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The Emergence of Organizations and Markets$
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John F. Padgett and Walter W. Powell

Print publication date: 2012

Print ISBN-13: 9780691148670

Published to Princeton Scholarship Online: October 2017

DOI: 10.23943/princeton/9780691148670.001.0001

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Autocatalysis in Chemistry and the Origin of Life

Autocatalysis in Chemistry and the Origin of Life

Chapter:
(p.33) 2 Autocatalysis in Chemistry and the Origin of Life
Source:
The Emergence of Organizations and Markets
Author(s):

John F. Padgett

Publisher:
Princeton University Press
DOI:10.23943/princeton/9780691148670.003.0002

This chapter provides an extensive review of the biochemistry literature on the origins of life where the concept of autocatalysis figures most prominently. There is a lively debate in the scientific literature between scientists who subscribe to an RNA-first hypothesis and scientists who subscribe to a metabolism-first hypothesis about the origin of life. Both are different versions of autocatalysis, and a sensible conclusion could be that biological life really took off when a symbiosis developed between the two. After that, the chapter reviews past formal modeling in this area, which is spotty but highly suggestive. The chapter identifies Eigen's and Schuster's model of hypercycles as the path-breaking work that first placed empirical chemistry and formal models into fruitful dialogue with each other. Finally, the chapter reviews a less successful, more philosophical descendant of autocatalysis called autopoiesis, which is the guise under which autocatalysis first was presented to social scientists.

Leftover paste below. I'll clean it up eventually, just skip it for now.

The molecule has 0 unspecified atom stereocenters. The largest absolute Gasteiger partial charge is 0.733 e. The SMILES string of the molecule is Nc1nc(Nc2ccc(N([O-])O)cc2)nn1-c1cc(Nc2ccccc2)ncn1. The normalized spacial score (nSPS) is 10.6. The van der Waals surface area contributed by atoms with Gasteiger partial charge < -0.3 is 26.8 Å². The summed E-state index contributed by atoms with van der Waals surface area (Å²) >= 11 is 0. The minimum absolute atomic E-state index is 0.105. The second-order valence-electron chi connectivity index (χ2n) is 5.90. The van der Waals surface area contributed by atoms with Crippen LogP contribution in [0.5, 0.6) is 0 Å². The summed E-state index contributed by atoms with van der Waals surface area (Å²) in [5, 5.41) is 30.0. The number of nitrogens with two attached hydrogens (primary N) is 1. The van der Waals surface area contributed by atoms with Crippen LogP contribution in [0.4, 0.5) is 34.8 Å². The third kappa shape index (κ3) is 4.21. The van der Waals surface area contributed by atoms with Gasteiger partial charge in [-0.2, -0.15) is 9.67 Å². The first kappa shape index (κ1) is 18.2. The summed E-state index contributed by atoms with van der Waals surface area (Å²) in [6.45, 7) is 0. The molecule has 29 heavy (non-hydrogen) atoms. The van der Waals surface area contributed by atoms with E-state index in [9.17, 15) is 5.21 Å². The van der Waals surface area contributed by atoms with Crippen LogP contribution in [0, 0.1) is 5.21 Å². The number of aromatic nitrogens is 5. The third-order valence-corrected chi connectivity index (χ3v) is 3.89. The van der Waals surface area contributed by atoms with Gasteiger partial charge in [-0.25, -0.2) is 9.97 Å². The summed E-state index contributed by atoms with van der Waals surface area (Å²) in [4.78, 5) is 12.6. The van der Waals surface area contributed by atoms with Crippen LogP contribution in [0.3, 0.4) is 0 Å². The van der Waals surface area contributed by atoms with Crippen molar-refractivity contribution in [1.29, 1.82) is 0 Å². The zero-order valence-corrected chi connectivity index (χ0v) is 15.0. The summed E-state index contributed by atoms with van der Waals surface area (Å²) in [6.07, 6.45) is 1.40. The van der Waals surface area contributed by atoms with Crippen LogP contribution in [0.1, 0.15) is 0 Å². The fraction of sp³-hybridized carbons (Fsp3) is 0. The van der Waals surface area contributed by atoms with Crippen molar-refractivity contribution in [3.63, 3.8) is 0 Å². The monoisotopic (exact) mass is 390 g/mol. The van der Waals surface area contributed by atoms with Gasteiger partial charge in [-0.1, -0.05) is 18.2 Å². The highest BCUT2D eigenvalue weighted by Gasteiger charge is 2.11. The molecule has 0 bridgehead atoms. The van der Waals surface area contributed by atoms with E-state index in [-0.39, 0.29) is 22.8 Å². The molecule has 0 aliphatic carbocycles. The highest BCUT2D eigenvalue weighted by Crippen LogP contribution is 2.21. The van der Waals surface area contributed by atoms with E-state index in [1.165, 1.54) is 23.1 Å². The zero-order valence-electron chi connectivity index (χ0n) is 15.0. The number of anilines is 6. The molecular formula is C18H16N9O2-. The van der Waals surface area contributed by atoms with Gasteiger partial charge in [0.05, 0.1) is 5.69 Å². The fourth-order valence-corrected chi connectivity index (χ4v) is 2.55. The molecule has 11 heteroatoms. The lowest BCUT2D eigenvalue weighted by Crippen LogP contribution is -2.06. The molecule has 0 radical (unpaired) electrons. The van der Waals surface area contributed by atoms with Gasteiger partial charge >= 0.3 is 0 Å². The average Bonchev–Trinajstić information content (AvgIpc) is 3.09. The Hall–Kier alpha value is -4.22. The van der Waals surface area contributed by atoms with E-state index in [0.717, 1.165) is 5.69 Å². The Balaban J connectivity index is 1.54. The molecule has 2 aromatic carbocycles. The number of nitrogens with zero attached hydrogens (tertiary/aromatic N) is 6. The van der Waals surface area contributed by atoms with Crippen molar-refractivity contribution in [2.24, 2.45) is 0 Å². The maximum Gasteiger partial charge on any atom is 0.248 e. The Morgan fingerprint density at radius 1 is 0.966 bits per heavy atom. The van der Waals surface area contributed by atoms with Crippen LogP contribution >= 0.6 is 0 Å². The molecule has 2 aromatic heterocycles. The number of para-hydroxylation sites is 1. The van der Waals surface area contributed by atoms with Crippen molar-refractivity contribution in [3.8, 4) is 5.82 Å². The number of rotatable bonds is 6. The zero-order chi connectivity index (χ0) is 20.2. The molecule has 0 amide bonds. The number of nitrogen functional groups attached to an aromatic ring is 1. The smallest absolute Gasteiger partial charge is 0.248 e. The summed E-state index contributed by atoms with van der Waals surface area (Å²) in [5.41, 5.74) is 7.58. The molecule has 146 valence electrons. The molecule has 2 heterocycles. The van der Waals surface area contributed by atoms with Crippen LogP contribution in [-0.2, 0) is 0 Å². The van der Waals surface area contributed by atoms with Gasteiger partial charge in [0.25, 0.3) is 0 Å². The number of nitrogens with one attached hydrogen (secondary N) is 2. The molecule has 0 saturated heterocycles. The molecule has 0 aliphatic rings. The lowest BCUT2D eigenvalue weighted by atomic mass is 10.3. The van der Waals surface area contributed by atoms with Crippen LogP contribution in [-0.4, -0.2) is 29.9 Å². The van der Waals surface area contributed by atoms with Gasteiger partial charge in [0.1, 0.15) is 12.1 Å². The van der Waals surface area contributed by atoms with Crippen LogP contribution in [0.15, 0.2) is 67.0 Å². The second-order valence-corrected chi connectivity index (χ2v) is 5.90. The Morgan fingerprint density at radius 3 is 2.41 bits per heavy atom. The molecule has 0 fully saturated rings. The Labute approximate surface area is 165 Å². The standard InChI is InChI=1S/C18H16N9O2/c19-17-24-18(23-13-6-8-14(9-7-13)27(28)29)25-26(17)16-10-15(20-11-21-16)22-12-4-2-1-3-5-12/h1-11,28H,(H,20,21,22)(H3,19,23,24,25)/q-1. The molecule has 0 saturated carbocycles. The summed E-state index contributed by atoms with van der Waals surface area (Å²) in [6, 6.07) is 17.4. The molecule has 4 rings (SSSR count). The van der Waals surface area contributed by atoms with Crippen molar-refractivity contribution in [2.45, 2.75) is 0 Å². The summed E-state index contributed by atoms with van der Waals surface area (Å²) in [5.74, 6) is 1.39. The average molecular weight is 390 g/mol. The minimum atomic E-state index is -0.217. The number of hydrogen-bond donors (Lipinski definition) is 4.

Keywords:   biochemistry literature, autocatalysis, origin of life, RNA-first hypothesis, metabolism-first hypothesis, hypercycles, empirical chemistry, formal models, autopoiesis, hypercycles

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